My main research interests are distributed simulation, and simulation-based design, decision support and training environments, which can be used in a multitude of settings in industry and government. This research is the first step to what has been termed “Star Trek’s holodeck” where realistic simulations of complex technical systems are seamlessly integrated with high-end virtual reality and augmented reality environments, enabling new forms of training, learning, and decision making in three-dimensional interaction spaces. Multiple stakeholders and users can interact in these spaces to support their business processes. The use of the DEVS formalism from the simulation field, the latest developments in the computer science and graphics world, and theories from social sciences will be combined in a unique toolkit that can be deployed in many different settings.

Getting to Stockholm and KTH

Stockholm is served by three airports

Most airlines fly to Arlanda airport, about 40 kilometers from Stockholm. There is a very nice and fast train called Arlanda Express that brings you in 20 minutes to Stockholm Central station. Return tickets cost 490 SEK. Taxis from the airport have a flat rate to the city. Taxi Stockholm (the black cars with yellow letters) ask 520 SEK single fare, Taxi 020 (the yellow cars) charge 490 SEK. Please take care that you take one of these official taxis and ask for the flat rate and not the meter. A cheap transport alternative is the airport bus that takes 45 minutes to Stockholm Central station’s busterminal.

Skavsta airport is further away from the city and is served by the airport bus that takes about 80 minutes to Stockholm Central station. Low-cost airlines Ryanair and Wizzair operate on this airport, and it is not too bad if you are not in a hurry.

Bromma airport is a smaller airport almost within the city that serves the Nordic countries mostly. There is a daily flight to Brussels too. You can take the airport bus or the local bus to and from this airport that take you to Stockholm Central station directly or via some stops.

From Stockholm Central station  you can either take a taxi or the excellent metro system (Tunnelbana) or bus system. Getting yourself a public transport card for the week is a good idea anyway, and can be done at the SL shop at the -1 level in the station, at most Pressbyran (coffee corners) or at any other larger metro stop. You need to charge your card, which is really easy with the automatic machines that all support English too.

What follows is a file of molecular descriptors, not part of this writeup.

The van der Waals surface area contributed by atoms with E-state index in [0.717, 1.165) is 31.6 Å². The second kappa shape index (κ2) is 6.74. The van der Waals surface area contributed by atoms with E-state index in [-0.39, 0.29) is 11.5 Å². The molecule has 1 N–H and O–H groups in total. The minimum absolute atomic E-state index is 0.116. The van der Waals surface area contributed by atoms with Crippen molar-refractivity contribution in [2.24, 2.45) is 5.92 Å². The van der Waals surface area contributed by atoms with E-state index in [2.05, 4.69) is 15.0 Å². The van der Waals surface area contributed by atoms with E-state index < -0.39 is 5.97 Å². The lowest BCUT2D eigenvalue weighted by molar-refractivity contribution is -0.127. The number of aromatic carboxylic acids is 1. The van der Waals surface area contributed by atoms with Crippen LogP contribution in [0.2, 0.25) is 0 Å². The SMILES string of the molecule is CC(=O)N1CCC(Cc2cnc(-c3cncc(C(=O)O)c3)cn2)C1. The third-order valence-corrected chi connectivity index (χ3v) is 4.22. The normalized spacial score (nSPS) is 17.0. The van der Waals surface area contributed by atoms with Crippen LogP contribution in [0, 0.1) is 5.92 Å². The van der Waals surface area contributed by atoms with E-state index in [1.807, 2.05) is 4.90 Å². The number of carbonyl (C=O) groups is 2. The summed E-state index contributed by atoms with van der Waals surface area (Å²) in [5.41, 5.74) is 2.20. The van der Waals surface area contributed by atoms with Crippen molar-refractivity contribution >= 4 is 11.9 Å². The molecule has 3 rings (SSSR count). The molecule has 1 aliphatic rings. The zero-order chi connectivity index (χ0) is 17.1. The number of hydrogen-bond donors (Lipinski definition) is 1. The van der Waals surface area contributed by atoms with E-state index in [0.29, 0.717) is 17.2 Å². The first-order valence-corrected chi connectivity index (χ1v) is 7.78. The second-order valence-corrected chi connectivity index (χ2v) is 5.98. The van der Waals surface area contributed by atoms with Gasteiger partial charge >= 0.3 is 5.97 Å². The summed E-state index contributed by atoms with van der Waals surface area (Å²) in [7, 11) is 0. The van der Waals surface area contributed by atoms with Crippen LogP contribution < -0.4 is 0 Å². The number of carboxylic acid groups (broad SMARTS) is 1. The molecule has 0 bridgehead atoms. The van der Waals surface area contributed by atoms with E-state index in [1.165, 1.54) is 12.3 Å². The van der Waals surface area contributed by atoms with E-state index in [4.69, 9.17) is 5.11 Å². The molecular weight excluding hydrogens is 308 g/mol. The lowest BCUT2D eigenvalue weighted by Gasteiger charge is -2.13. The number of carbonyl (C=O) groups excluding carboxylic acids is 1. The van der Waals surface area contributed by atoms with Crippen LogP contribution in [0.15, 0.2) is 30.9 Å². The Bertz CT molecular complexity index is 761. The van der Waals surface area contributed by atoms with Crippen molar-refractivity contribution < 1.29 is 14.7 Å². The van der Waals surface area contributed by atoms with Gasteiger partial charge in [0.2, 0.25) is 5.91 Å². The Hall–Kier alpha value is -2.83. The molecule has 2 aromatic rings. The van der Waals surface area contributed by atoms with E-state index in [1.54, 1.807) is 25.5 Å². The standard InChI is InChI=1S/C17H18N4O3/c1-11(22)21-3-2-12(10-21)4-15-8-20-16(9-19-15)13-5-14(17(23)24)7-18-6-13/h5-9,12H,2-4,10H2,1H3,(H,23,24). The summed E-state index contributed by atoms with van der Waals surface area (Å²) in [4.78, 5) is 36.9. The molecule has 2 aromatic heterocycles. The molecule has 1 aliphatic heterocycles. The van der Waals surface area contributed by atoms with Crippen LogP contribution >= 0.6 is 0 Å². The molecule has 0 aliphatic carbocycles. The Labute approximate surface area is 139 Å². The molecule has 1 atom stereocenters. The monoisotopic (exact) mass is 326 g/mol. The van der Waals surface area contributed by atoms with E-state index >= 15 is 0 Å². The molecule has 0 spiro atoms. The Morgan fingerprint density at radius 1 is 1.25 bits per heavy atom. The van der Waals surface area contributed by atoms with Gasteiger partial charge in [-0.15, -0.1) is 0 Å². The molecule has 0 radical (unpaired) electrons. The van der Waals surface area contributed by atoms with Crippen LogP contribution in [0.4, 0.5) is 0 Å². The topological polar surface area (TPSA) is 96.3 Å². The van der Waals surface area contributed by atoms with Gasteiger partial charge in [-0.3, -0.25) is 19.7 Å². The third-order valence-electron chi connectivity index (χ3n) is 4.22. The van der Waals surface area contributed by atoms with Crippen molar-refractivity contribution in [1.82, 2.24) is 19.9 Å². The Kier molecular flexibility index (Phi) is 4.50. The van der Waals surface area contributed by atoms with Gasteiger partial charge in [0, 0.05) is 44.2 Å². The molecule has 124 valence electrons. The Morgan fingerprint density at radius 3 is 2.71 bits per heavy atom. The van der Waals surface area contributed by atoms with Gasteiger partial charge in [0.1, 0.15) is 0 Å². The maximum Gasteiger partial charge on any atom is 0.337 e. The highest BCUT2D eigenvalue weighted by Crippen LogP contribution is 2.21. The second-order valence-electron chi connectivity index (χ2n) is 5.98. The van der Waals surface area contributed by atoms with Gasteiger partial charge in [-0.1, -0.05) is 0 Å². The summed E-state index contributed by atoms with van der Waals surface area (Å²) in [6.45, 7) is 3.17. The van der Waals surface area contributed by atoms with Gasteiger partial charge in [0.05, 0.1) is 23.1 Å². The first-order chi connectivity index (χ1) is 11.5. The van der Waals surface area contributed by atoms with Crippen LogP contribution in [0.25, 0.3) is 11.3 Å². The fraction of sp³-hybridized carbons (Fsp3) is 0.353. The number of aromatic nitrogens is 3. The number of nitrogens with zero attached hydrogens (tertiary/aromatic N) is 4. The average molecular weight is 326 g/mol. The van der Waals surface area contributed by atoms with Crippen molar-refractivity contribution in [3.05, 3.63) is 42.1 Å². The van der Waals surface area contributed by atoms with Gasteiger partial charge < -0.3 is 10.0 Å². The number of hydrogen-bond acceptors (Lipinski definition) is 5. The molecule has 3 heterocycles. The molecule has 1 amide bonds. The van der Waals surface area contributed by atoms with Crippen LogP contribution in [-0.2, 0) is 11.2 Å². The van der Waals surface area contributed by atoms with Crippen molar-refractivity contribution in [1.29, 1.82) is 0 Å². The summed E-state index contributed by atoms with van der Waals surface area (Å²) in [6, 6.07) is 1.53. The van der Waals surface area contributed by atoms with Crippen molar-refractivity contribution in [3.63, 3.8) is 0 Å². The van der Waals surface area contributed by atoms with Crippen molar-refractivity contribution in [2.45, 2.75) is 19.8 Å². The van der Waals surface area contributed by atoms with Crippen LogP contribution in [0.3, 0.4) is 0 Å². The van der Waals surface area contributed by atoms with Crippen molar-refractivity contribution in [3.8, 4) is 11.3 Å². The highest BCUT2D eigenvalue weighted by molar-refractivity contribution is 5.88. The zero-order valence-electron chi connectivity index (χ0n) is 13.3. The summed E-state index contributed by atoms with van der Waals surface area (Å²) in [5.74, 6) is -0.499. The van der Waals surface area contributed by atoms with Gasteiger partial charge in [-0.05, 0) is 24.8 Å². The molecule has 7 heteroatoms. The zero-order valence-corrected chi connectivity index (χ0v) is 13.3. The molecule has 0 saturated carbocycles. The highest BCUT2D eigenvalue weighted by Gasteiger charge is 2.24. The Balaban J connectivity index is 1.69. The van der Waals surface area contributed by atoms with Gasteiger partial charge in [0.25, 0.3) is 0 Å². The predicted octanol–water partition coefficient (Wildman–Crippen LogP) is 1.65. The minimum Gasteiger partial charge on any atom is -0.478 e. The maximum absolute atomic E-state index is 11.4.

KTH and the main conference hotel BIrger Jarl can be reached from metro stop ‘Tekniska Högskolan’ on the red line of the metro towards ‘Mörby Centrum’. Take the exit at the end of the train called Tekniska Högskolan.

Car rental is available from all airports and within the city from all major rental brands. You will not need the car within Stockholm (and parking is expensive!) but if you plan to explore beautiful Sweden further it might be a good idea. Driving in Sweden is among the safest in the world and relatively calm. Please be advised that the threshold for alcohol in traffic is very strict and heavily enforced. Do not drink on your flight if you want to drive a car after that.

Important notes for authors

Dear authors,

We receive many questions regarding various aspects of the submission process. Here are some answers to the Frequently Asked Questions.

1. Is it possible to submit multiple papers?

Answer: Yes, within the ConfTool environment you can submit another paper or other contribution after you finished the submission of the first.

2. Do I have to present my paper?

Answer: Yes, at least one author has to register, pay and attend ISAGA2013 to present the work. The proceedings are fully prepared before the conference, but will be printed in July. Not attending means no publication. (Sorry, but some authors play this nasty game)

3. Is there a template and do I have to follow it?

Yes, the template can be found here and you have to follow it for the final upload. Given that the time limit for final submission will be tight, we highly encourage to follow this template directly for your first submission too.

4. Is there a maximum page count?

Yes, there is. It is 8 pages, including figures, tables and references.

5. What do I do with my name and references for the double-blind review?

Please remove your name from the first submission. References to your own work can be left in. It is good practice to cite yourself in a balanced way, so that it won’t be so obvious in the reference list anyway.